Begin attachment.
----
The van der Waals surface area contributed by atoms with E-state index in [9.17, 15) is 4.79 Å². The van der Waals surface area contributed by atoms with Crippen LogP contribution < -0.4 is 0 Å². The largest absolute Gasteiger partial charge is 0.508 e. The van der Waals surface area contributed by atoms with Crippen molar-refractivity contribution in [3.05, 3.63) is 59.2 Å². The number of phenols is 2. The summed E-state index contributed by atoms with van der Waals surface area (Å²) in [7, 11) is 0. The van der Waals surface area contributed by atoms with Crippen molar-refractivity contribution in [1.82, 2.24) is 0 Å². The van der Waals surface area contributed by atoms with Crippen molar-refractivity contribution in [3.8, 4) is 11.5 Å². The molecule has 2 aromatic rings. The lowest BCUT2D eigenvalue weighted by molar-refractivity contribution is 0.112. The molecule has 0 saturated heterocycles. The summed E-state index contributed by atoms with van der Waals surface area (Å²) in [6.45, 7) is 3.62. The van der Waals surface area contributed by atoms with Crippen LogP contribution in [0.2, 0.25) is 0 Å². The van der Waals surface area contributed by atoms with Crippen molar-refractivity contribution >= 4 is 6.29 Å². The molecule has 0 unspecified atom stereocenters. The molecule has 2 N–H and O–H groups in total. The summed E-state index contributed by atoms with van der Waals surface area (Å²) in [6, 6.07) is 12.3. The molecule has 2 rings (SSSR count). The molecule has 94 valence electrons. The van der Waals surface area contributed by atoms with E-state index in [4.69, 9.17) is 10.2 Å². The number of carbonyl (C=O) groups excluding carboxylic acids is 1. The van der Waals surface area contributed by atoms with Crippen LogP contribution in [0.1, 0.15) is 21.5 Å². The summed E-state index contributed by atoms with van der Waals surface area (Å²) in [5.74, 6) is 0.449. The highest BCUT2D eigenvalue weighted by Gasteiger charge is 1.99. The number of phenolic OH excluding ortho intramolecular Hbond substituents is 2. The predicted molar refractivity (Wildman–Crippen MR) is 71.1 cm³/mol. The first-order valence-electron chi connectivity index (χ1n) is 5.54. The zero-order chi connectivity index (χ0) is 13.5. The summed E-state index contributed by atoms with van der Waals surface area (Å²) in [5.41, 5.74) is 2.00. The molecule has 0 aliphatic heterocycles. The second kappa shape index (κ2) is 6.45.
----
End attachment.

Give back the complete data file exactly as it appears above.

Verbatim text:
The van der Waals surface area contributed by atoms with E-state index in [9.17, 15) is 4.79 Å². The van der Waals surface area contributed by atoms with Crippen LogP contribution < -0.4 is 0 Å². The largest absolute Gasteiger partial charge is 0.508 e. The van der Waals surface area contributed by atoms with Crippen molar-refractivity contribution in [3.05, 3.63) is 59.2 Å². The number of phenols is 2. The summed E-state index contributed by atoms with van der Waals surface area (Å²) in [7, 11) is 0. The van der Waals surface area contributed by atoms with Crippen molar-refractivity contribution in [1.82, 2.24) is 0 Å². The van der Waals surface area contributed by atoms with Crippen molar-refractivity contribution in [3.8, 4) is 11.5 Å². The molecule has 2 aromatic rings. The lowest BCUT2D eigenvalue weighted by molar-refractivity contribution is 0.112. The molecule has 0 saturated heterocycles. The summed E-state index contributed by atoms with van der Waals surface area (Å²) in [6.45, 7) is 3.62. The van der Waals surface area contributed by atoms with Crippen LogP contribution in [0.2, 0.25) is 0 Å². The van der Waals surface area contributed by atoms with Crippen molar-refractivity contribution >= 4 is 6.29 Å². The molecule has 0 unspecified atom stereocenters. The molecule has 2 N–H and O–H groups in total. The summed E-state index contributed by atoms with van der Waals surface area (Å²) in [6, 6.07) is 12.3. The molecule has 2 rings (SSSR count). The molecule has 94 valence electrons. The van der Waals surface area contributed by atoms with E-state index in [4.69, 9.17) is 10.2 Å². The number of carbonyl (C=O) groups excluding carboxylic acids is 1. The van der Waals surface area contributed by atoms with Crippen LogP contribution in [0.1, 0.15) is 21.5 Å². The summed E-state index contributed by atoms with van der Waals surface area (Å²) in [5.74, 6) is 0.449. The highest BCUT2D eigenvalue weighted by Gasteiger charge is 1.99. The number of phenolic OH excluding ortho intramolecular Hbond substituents is 2. The predicted molar refractivity (Wildman–Crippen MR) is 71.1 cm³/mol. The first-order valence-electron chi connectivity index (χ1n) is 5.54. The zero-order chi connectivity index (χ0) is 13.5. The summed E-state index contributed by atoms with van der Waals surface area (Å²) in [5.41, 5.74) is 2.00. The molecule has 0 aliphatic heterocycles. The second kappa shape index (κ2) is 6.45.